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Science, E. coli, and the Edge of Evolution: Behe Responds

UPDATED: Today’s response is the fourth and final in this series of responses to critics. This reponse addresses Dutch biologist Gert Korthof and is available here.
Michael Behe’s book, The Edge of Evolution, has hit a nerve with Darwinists by using mainstream scientific research to highlight the distinct limits of Darwinian evolution. behe1.web.jpgEarlier this week he began another series of responses to critics attempting to refute the book’s conclusions.

As I wrote in The Edge of Evolution, Darwinism is a multifaceted theory, and to properly evaluate the theory one has to be very careful not to confuse its different aspects. Unfortunately, stories in the news and on the internet regularly confuse the facets of Darwinism, ignore distinctions made in The Edge of Evolution, or misstate the arguments of intelligent design. The disregard for critical distinctions blurs the issues badly. Over the next few days I will briefly respond to four separate stories.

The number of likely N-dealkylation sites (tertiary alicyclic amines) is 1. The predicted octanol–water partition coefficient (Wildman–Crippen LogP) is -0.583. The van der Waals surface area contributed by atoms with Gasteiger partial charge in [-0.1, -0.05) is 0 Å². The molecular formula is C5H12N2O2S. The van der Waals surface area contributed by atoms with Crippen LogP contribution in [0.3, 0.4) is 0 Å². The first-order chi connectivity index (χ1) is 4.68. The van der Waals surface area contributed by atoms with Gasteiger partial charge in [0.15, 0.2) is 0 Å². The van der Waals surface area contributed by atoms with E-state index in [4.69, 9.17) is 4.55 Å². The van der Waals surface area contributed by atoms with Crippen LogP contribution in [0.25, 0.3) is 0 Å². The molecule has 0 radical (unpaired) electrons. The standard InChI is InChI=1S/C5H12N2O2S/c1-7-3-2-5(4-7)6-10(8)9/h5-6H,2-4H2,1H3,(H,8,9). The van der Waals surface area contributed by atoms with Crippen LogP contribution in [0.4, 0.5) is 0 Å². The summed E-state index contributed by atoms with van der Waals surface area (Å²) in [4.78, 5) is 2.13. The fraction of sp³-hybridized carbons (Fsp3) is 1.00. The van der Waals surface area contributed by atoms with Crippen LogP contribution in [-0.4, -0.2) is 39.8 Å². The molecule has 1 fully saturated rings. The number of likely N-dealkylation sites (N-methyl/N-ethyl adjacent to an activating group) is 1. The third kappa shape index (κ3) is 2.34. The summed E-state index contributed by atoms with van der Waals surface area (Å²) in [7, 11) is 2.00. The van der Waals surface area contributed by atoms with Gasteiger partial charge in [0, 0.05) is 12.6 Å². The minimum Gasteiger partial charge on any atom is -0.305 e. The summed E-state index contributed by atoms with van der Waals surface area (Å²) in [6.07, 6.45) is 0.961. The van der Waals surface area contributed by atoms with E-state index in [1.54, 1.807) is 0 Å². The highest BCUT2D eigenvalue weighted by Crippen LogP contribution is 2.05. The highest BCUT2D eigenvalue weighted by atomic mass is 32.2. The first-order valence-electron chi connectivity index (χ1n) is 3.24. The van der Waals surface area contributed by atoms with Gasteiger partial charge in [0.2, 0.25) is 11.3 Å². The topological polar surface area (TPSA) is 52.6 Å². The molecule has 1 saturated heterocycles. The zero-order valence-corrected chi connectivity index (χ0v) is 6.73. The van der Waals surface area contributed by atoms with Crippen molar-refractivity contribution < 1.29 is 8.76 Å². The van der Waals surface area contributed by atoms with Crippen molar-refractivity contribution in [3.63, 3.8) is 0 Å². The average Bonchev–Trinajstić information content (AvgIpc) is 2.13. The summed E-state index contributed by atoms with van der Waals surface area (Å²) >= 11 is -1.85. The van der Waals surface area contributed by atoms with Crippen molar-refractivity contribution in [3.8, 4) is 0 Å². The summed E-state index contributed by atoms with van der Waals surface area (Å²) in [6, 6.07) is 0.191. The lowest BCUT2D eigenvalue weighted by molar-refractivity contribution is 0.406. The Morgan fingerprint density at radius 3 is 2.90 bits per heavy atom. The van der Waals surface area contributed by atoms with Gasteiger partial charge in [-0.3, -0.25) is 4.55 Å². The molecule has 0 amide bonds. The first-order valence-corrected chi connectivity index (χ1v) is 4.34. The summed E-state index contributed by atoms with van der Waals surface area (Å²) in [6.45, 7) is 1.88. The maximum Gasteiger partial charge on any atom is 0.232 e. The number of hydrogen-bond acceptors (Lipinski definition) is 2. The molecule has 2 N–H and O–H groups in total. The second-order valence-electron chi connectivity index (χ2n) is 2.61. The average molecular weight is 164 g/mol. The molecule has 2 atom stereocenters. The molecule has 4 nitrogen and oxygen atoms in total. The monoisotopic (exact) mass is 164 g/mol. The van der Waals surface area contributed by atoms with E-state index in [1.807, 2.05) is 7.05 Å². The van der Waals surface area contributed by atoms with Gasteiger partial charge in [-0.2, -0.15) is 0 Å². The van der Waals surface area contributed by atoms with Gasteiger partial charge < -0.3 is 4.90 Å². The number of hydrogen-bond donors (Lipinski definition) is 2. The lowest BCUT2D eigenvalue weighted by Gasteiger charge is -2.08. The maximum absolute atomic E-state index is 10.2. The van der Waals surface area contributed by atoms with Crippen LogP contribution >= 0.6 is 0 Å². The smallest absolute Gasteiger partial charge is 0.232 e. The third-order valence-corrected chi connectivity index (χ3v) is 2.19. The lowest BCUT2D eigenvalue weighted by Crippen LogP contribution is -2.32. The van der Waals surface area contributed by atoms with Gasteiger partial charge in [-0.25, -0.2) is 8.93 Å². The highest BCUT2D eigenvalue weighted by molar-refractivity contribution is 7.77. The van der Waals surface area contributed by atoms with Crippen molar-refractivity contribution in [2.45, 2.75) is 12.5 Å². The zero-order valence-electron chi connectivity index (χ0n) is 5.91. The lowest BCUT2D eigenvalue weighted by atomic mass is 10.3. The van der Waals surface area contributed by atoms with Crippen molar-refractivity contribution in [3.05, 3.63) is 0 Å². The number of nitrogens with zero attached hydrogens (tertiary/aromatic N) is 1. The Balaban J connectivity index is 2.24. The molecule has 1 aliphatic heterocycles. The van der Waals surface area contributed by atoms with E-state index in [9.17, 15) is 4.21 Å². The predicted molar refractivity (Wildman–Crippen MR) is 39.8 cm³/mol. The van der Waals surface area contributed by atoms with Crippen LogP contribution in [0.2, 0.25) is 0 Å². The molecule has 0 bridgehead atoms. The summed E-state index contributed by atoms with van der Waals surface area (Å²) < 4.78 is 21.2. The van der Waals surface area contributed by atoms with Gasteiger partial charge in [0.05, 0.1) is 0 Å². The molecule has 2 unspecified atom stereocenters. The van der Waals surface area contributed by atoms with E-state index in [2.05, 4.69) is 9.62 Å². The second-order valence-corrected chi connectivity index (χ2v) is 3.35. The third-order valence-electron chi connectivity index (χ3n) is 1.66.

His first response is to a recent Science article about adaptive mutations in bacteria.

Response to a post from Panda’s Thumb.
Response to Microbe Magazine on the bacterial flagellum.

Previously, Behe responded to a number of reviews of The Edge of Evolution.

Robert Crowther, II

Robert Crowther holds a BA in Journalism with an emphasis in public affairs and 20 years experience as a journalist, publisher, and brand marketing and media relations specialist. From 1994-2000 he was the Director of Public and Media Relations for Discovery Institute overseeing most aspects of communications for each of the Institute's major programs. In addition to handling public and media relations he managed the Institute's first three books to press, Justice Matters by Roberta Katz, Speaking of George Gilder edited by Frank Gregorsky, and The End of Money by Richard Rahn.